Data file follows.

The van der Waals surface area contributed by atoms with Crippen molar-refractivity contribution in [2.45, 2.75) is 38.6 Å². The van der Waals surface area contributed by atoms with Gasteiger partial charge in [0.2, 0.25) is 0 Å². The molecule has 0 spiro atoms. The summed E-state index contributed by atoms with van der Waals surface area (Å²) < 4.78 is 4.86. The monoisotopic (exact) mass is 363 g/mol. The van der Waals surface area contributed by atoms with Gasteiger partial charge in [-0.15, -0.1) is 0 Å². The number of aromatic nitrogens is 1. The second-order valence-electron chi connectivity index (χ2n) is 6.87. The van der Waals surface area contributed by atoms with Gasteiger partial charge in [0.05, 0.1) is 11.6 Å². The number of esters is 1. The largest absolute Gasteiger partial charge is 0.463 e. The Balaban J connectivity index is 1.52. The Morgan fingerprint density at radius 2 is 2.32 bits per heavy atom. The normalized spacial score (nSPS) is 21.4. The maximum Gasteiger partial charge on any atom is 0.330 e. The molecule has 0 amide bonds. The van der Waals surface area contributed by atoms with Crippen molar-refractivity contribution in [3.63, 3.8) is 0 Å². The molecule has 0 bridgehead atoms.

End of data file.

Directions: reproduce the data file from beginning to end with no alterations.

The van der Waals surface area contributed by atoms with Crippen molar-refractivity contribution in [2.45, 2.75) is 38.6 Å². The van der Waals surface area contributed by atoms with Gasteiger partial charge in [0.2, 0.25) is 0 Å². The molecule has 0 spiro atoms. The summed E-state index contributed by atoms with van der Waals surface area (Å²) < 4.78 is 4.86. The monoisotopic (exact) mass is 363 g/mol. The van der Waals surface area contributed by atoms with Gasteiger partial charge in [-0.15, -0.1) is 0 Å². The number of aromatic nitrogens is 1. The second-order valence-electron chi connectivity index (χ2n) is 6.87. The van der Waals surface area contributed by atoms with Gasteiger partial charge in [0.05, 0.1) is 11.6 Å². The number of esters is 1. The largest absolute Gasteiger partial charge is 0.463 e. The Balaban J connectivity index is 1.52. The Morgan fingerprint density at radius 2 is 2.32 bits per heavy atom. The normalized spacial score (nSPS) is 21.4. The maximum Gasteiger partial charge on any atom is 0.330 e. The molecule has 0 amide bonds. The van der Waals surface area contributed by atoms with Crippen molar-refractivity contribution in [3.63, 3.8) is 0 Å². The molecule has 0 bridgehead atoms.